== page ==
Although the QOL measures in the NETT were modestly correlated with one another, each has a specific purpose. Disease-specific measures, such as the SOBQ and SGRQ, may be more sensitive to clinical improvement following pulmonary rehabilitation. However, evidence from the NETT indicates that general measures also detect significant clinical change following rehabilitation. Thus, we did not find clear evidence that disease-specific measures were significantly more responsive to clinical change. General measures have some advantages because they allow comparisons with other benchmarks. For example, the impact of COPD can be compared with the impact of other chronic diseases. Patients in the NETT, for example, had lower QWB scores than patients in other clinical trials of rehabilitation. NETT patients were comparable to patients with macular degeneration in terms of QOL.34 Their QOL was higher than patients with Alzheimer disease.21 These comparisons cannot be made with disease-specific measures. Further, utility-based QOL measures are required for analyzing the cost-effectiveness of complex treatments.35 Because a utility-based measure was used in the NETT, it was possible to show that LVRS produces a quality-adjusted life-year for $190,000, when considered at 3 years, and $98,000 for a subgroup with predominantly upper lobe emphysema and lower exercise capacity at baseline.10,36 These results contributed to the Centers for Medicare and Medicaid Services decision to reimburse selected centers for LVRS. Finally, generic measures may capture unanticipated negative consequences of treatment.
In summary, the NETT offers an unusual opportunity to evaluate outcomes for patients with COPD. Evidence from the prerandomization phase of the trial suggests that the measurement of QOL is feasible, and that generic and disease-specific measures are associated with each other and with clinical changes following pulmonary rehabilitation. Furthermore, there are modest associations among QOL measures and measures of disease severity such as FEV1 and 6MWD. We concluded that QOL measures are meaningful indicators of outcome in clinical trials for patients with COPD. Disease-specific measures may be slightly more sensitive to clinical change, although the responsiveness of the generic measures was comparable in these analyses. On the basis of these evaluations, we recommend either the SGRQ or the SOBQ as COPD-specific outcome measures. The SF-36 is the preferred generic measure for studies requiring a profile of health outcomes, while the QWB-SA is recommended for studies considering companion cost-effectiveness.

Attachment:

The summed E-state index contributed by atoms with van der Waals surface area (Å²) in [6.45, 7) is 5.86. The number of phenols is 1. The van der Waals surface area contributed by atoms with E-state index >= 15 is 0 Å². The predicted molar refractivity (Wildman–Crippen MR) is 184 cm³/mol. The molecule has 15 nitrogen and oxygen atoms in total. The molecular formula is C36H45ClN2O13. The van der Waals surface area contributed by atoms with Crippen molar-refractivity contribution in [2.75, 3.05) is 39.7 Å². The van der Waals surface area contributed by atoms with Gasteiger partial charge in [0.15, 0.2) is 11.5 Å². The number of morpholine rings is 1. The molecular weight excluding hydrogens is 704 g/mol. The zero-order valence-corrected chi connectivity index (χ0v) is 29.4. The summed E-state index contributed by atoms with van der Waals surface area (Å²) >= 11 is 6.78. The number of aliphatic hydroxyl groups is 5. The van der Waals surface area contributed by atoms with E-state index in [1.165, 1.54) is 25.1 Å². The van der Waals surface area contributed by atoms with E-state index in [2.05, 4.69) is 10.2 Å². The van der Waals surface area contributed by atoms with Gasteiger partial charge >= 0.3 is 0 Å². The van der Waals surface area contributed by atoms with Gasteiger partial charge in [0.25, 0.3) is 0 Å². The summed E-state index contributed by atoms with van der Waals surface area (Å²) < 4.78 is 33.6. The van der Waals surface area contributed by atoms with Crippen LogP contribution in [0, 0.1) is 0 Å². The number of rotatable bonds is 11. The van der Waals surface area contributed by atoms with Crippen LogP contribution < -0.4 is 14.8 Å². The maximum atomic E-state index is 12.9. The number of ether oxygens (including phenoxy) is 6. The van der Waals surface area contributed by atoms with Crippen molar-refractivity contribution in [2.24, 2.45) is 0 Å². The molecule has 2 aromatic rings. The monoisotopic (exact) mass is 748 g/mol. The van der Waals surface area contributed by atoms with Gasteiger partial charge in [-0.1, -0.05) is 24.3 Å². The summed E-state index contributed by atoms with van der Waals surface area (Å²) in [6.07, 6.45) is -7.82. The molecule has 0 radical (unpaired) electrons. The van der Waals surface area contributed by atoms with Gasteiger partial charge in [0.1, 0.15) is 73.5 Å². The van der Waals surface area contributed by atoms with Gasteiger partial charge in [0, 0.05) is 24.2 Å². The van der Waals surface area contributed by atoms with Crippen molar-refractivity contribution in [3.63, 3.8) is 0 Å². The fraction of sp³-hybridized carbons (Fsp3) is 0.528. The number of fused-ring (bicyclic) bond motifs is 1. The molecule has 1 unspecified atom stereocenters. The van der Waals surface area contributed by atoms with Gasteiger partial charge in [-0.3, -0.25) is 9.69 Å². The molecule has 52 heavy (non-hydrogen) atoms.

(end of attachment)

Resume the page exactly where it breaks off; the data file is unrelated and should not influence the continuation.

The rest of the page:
Members of the NETT Research Group
Office of the Chair of the Steering Committee, University of Pennsylvania, Philadelphia, PA
Alfred P. Fishman, MD (Chair); Betsy Ann Bozzarello; and Ameena Al-Amin.
Baylor College of Medicine, Houston, TX:
Marcia Katz, MD (Principal Investigator); Carolyn Wheeler, RN, BSN (Principal Clinical Coordinator); Elaine Baker, RRT, RPFT; Peter Barnard, PhD, RPFT; James Carter, MD; Sophia Chatziioannou, MD; Karla Conejo-Gonzales; John Haddad, MD; David Hicks, RRT, RPFT; Neal Kleiman, MD; Mary Milburn-Barnes, CRTT; Chinh Nguyen, RPFT; Michael Reardon, MD; Joseph Reeves-Viets, MD; Steven Sax, MD; Amir Sharafkhaneh, MD; Christine Young PT; Rafael Espada, MD (Principal Investigator from 1996 to 2002); Rose Butanda (from 1999 to 2001); Kimberly Dubose, RRT (from 1998 to 2001); Minnie Ellisor (2002); Pamela Fox, MD (from 1999 to 2001); Katherine Hale, MD (from 1998 to 2000); Everett Hood, RPFT (1998 - 2000); Amy Jahn (from 1998 to 2000); Satish Jhingran, MD (from 1998 to 2001); Karen King, RPFT (from 1998 to 1999); Charles Miller III, PhD (from 1996 to 1999); Imran Nizami, MD (Co-Principal Investigator, from 2000 to 2001); Todd Officer (from 1998 to 2000); Jeannie Ricketts (1998 −2000); Joe Rodarte, MD (Co-Principal Investigator from 1996 to 2000); Robert Teague, MD (Co-Principal Investigator from 1999 to 2000); and Kedren Williams (from 1998 to 1999).